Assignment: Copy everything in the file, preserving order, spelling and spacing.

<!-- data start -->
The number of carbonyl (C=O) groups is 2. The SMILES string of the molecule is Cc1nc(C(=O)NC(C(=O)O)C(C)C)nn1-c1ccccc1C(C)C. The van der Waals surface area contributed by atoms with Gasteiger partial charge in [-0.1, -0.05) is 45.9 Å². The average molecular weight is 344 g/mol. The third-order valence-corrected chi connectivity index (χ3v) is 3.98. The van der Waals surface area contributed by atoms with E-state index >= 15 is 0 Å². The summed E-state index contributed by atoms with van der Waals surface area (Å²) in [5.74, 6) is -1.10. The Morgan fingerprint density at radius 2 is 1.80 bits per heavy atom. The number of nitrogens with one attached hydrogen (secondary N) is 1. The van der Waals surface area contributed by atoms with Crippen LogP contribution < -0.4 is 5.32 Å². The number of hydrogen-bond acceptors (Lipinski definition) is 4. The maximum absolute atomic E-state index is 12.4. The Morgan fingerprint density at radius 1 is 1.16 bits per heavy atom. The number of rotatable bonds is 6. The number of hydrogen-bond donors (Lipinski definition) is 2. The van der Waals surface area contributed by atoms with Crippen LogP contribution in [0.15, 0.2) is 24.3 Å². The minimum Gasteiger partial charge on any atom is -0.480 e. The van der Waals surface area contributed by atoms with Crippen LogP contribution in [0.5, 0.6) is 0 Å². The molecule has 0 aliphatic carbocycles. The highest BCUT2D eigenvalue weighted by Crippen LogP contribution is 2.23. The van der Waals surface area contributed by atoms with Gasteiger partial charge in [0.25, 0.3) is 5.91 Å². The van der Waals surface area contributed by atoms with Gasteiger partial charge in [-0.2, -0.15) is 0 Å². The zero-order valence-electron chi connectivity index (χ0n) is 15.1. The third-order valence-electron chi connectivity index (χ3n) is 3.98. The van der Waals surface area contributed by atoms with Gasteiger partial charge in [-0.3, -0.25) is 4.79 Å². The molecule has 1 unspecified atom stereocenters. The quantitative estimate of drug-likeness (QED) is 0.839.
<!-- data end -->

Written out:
The number of carbonyl (C=O) groups is 2. The SMILES string of the molecule is Cc1nc(C(=O)NC(C(=O)O)C(C)C)nn1-c1ccccc1C(C)C. The van der Waals surface area contributed by atoms with Gasteiger partial charge in [-0.1, -0.05) is 45.9 Å². The average molecular weight is 344 g/mol. The third-order valence-corrected chi connectivity index (χ3v) is 3.98. The van der Waals surface area contributed by atoms with E-state index >= 15 is 0 Å². The summed E-state index contributed by atoms with van der Waals surface area (Å²) in [5.74, 6) is -1.10. The Morgan fingerprint density at radius 2 is 1.80 bits per heavy atom. The number of nitrogens with one attached hydrogen (secondary N) is 1. The van der Waals surface area contributed by atoms with Crippen LogP contribution < -0.4 is 5.32 Å². The number of hydrogen-bond acceptors (Lipinski definition) is 4. The maximum absolute atomic E-state index is 12.4. The Morgan fingerprint density at radius 1 is 1.16 bits per heavy atom. The number of rotatable bonds is 6. The number of hydrogen-bond donors (Lipinski definition) is 2. The van der Waals surface area contributed by atoms with Crippen LogP contribution in [0.15, 0.2) is 24.3 Å². The minimum Gasteiger partial charge on any atom is -0.480 e. The van der Waals surface area contributed by atoms with Crippen LogP contribution in [0.5, 0.6) is 0 Å². The molecule has 0 aliphatic carbocycles. The highest BCUT2D eigenvalue weighted by Crippen LogP contribution is 2.23. The van der Waals surface area contributed by atoms with Gasteiger partial charge in [0.25, 0.3) is 5.91 Å². The van der Waals surface area contributed by atoms with Gasteiger partial charge in [-0.2, -0.15) is 0 Å². The zero-order valence-electron chi connectivity index (χ0n) is 15.1. The third-order valence-electron chi connectivity index (χ3n) is 3.98. The van der Waals surface area contributed by atoms with Gasteiger partial charge in [-0.3, -0.25) is 4.79 Å². The molecule has 1 unspecified atom stereocenters. The quantitative estimate of drug-likeness (QED) is 0.839.